Elk Lake Lodge

by Annie Stoltie | October 2015, Travel

Want to know the most extraordinary place to stay in the Adirondacks? It’s got nothing to do with thread counts or executive chefs or spa treatments. It’s got everything to do with mind-blowing scenery and accessibility to some of the finest hiking in the park, the likelihood that you’ll encounter a loon, heron or eagle within 30 minutes of your stay, and the fact that as soon as you get to the 12,000-acre private preserve, your head is spinning to the next time you can come back, to how this wild paradise has already seared a spot in your heart.

Elk Lake Lodge, on pretty Elk Lake, with the Colvin Range, Nippletop, Dix and Macomb crowding the sky, has been open for business in one form or another for 140 years, but it’s still probably one of the best kept secrets around. At any time during the lodge’s season—from the beginning of May through Columbus Day—eight cottages and six lodge rooms can accommodate up to 50 people. And most of those guests return generation after generation.

As a true wilderness resort, Elk Lake Lodge has no cell service and limited Wi-Fi, no televisions, no five-star dining (though the food is good and abundant), no sing-alongs or swim lessons or staff serving cocktails on the beach. Here, down a five-mile dirt road in North Hudson, guests sleep in basic, rustic rooms, dream to loon yodels and wake to endless choices for exploring a pristine, protected hunk of park: a preserve that includes Elk Lake, Clear Pond, part of the Boreas Range and Boreas Mountain, and a stretch of the Branch River.

People who stay here “get it,” says Elk Lake Lodge general manager Mike Sheridan, who has worked at the preserve since 2000. Guests—“from blue collar to blue bloods”—appreciate the beauty, the simplicity and the quiet (broken only by the dinner bell), exploring terrain so vast it’s unlikely they’ll ever bump into anyone else. “People go all over the world to find unspoiled beauty,” he says. “It’s right here. This is as good as it gets.”

He adds, “This would be a different place without the Ernsts.”

He’s right.

John and Margot Ernst are the reason the Elk Lake–Clear Pond property along the southern High Peaks hasn’t been carved into parcels with sprawling mansions and looming boathouses. The Ernsts are conservation heroes who have continued the legacy of John’s family, who made history in 1963 when they gave the development rights of Elk Lake shoreline and its islands to New York, protecting that land and its stunning mountainscape by creating the state’s first-ever conservation easement. In 2012 John and Margot donated the development rights on approximately 12,000 acres of their preserve to the state in another conservation easement. Their generosity means everything to those who love the Adirondacks, who care about its future.

Moose, bears, otters, bobcats, belted kingfishers, black-backed woodpeckers, Bicknell’s thrushes as well as white water lilies, gentians, pitcher plants, cranberries and all sorts of fragile flora and diverse fauna thrive on the preserve. The night sky is dark and brilliant. The fishing, whether it’s for heritage brook trout, lake trout or landlocked salmon, is an angler’s heaven. You can call this resort real, or rustic, but it’s really ecotourism at its best: a lodge and outbuildings with an incredibly light touch—no expansion plans or wear on the land, a comprehensive recycling program, environmentally-friendly cleaning products, produce and other goods provided by local farms, staff mostly from area hamlets and towns.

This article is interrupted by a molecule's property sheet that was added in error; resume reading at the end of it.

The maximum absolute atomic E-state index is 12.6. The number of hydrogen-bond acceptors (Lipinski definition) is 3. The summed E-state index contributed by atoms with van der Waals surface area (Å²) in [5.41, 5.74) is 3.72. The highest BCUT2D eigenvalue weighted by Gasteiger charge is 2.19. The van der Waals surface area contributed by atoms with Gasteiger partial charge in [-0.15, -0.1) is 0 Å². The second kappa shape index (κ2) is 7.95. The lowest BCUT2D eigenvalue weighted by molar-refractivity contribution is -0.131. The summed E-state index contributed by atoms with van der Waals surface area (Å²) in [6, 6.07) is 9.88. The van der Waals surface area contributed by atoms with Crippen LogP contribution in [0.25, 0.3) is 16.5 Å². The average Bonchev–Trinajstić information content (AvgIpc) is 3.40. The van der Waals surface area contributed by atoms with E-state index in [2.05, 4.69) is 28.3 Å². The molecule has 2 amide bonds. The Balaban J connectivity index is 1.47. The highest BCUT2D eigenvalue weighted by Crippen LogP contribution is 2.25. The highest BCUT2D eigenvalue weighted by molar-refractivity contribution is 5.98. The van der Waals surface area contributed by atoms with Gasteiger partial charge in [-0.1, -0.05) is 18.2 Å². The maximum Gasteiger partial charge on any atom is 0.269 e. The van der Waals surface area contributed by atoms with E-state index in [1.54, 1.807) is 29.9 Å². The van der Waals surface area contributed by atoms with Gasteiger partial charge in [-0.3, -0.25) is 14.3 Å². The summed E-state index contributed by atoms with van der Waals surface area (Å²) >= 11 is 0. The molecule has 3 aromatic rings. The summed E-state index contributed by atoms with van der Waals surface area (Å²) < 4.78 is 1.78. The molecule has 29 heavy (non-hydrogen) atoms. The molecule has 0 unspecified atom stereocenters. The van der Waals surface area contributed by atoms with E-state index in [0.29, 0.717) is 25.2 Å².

And, minus the occasional cottage facelift, things don’t change much here, which is the way Elk Lake Lodge’s customers like it. Except the seasons. In late spring the fish really bite; summer means epic paddling and swimming; fall brings a new landscape—“the most dynamic” at the preserve, says Margot. “The colors in the forest are just spectacular. You get a sense of what that season is all about when you’re in such a wild setting.” She describes October as one of “the best times to hike … it’s crisp, but not freezing. There are no bugs. When the leaves fall off the trees you can see forever.”

Learn more about Elk Lake Lodge at www.elklakelodge.com or by calling (518) 532-7616.

As a former infantry soldier with the Army’s 10th Mountain Division, caretaker of the Department of Environmental Conservation’s Johns Brook and Lake Colden outposts, a rafting guide and, now, general manager of Elk Lake Lodge, Mike Sheridan knows his stuff. And he knows every bit of the preserve in his charge. Following is his must-do list:


to the Swinging Bridge and finish on the Boot trail for an easy tour.

Richards Fen to Lightning Hill and return via Slims trail and the West Shore trail.

around Clear Pond, then climb Clear Pond Mountain or Grandpa Pete’s.

Sunrise Mountain or Boreas Mountain, both “big” treks and “both more bang for your buck hikes with stellar views of the High Peaks.”


up Elk Lake’s West Inlet for a picnic lunch at Wagon Wheel Landing.

the East Inlet, as far as you can, then do a short bushwhack up the brook to the Crowfoot Junction.

across Clear Pond to Jones Beach for an afternoon of swimming.

Hang Out:

on the dock, take in the view and swim, swim, swim.

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